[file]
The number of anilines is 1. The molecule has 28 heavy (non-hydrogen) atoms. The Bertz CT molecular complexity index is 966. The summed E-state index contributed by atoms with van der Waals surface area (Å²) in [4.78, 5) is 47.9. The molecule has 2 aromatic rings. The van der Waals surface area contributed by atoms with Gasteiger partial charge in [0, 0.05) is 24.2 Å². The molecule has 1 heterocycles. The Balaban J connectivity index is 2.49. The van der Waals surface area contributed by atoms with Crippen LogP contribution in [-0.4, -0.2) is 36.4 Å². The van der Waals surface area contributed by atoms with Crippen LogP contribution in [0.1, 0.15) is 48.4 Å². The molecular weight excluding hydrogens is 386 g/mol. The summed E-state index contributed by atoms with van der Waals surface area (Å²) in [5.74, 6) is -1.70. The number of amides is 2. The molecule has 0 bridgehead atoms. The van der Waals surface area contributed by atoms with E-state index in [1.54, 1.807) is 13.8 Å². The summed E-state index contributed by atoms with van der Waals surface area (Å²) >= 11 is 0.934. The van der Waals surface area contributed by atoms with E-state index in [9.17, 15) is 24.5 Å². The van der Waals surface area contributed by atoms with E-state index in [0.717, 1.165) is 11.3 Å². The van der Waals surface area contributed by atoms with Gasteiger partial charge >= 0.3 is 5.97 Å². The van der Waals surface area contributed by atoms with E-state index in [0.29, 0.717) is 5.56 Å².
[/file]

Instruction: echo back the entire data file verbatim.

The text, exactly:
The number of anilines is 1. The molecule has 28 heavy (non-hydrogen) atoms. The Bertz CT molecular complexity index is 966. The summed E-state index contributed by atoms with van der Waals surface area (Å²) in [4.78, 5) is 47.9. The molecule has 2 aromatic rings. The van der Waals surface area contributed by atoms with Gasteiger partial charge in [0, 0.05) is 24.2 Å². The molecule has 1 heterocycles. The Balaban J connectivity index is 2.49. The van der Waals surface area contributed by atoms with Crippen LogP contribution in [-0.4, -0.2) is 36.4 Å². The van der Waals surface area contributed by atoms with Crippen LogP contribution in [0.1, 0.15) is 48.4 Å². The molecular weight excluding hydrogens is 386 g/mol. The summed E-state index contributed by atoms with van der Waals surface area (Å²) in [5.74, 6) is -1.70. The number of amides is 2. The molecule has 0 bridgehead atoms. The van der Waals surface area contributed by atoms with E-state index in [1.54, 1.807) is 13.8 Å². The summed E-state index contributed by atoms with van der Waals surface area (Å²) >= 11 is 0.934. The van der Waals surface area contributed by atoms with E-state index in [9.17, 15) is 24.5 Å². The van der Waals surface area contributed by atoms with E-state index in [0.717, 1.165) is 11.3 Å². The van der Waals surface area contributed by atoms with Gasteiger partial charge >= 0.3 is 5.97 Å². The van der Waals surface area contributed by atoms with E-state index in [0.29, 0.717) is 5.56 Å².